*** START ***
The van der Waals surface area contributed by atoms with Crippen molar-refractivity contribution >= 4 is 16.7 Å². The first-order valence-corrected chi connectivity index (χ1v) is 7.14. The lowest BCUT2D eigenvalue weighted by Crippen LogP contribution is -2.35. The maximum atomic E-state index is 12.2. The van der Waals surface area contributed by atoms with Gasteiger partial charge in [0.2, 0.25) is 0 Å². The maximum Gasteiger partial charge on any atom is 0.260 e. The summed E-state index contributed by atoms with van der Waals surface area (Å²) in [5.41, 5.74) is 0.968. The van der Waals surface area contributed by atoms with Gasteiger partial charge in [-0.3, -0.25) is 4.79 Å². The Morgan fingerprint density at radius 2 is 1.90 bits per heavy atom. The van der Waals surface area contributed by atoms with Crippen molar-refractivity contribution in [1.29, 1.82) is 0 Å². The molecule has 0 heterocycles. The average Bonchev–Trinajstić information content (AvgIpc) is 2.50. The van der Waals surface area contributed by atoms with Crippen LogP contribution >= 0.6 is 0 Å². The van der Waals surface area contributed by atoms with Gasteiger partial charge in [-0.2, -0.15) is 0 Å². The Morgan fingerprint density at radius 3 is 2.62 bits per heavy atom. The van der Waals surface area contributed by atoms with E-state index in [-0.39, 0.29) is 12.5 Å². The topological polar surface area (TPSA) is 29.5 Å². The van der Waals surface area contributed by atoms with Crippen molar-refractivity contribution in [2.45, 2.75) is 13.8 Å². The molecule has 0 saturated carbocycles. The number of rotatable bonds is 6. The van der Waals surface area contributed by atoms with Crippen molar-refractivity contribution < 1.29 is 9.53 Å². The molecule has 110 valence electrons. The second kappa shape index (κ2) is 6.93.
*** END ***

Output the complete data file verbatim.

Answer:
The van der Waals surface area contributed by atoms with Crippen molar-refractivity contribution >= 4 is 16.7 Å². The first-order valence-corrected chi connectivity index (χ1v) is 7.14. The lowest BCUT2D eigenvalue weighted by Crippen LogP contribution is -2.35. The maximum atomic E-state index is 12.2. The van der Waals surface area contributed by atoms with Gasteiger partial charge in [0.2, 0.25) is 0 Å². The maximum Gasteiger partial charge on any atom is 0.260 e. The summed E-state index contributed by atoms with van der Waals surface area (Å²) in [5.41, 5.74) is 0.968. The van der Waals surface area contributed by atoms with Gasteiger partial charge in [-0.3, -0.25) is 4.79 Å². The Morgan fingerprint density at radius 2 is 1.90 bits per heavy atom. The van der Waals surface area contributed by atoms with Crippen molar-refractivity contribution in [1.29, 1.82) is 0 Å². The molecule has 0 heterocycles. The average Bonchev–Trinajstić information content (AvgIpc) is 2.50. The van der Waals surface area contributed by atoms with Crippen LogP contribution >= 0.6 is 0 Å². The van der Waals surface area contributed by atoms with Gasteiger partial charge in [-0.2, -0.15) is 0 Å². The Morgan fingerprint density at radius 3 is 2.62 bits per heavy atom. The van der Waals surface area contributed by atoms with E-state index in [-0.39, 0.29) is 12.5 Å². The topological polar surface area (TPSA) is 29.5 Å². The van der Waals surface area contributed by atoms with Crippen molar-refractivity contribution in [2.45, 2.75) is 13.8 Å². The molecule has 0 saturated carbocycles. The number of rotatable bonds is 6. The van der Waals surface area contributed by atoms with Crippen molar-refractivity contribution < 1.29 is 9.53 Å². The molecule has 110 valence electrons. The second kappa shape index (κ2) is 6.93.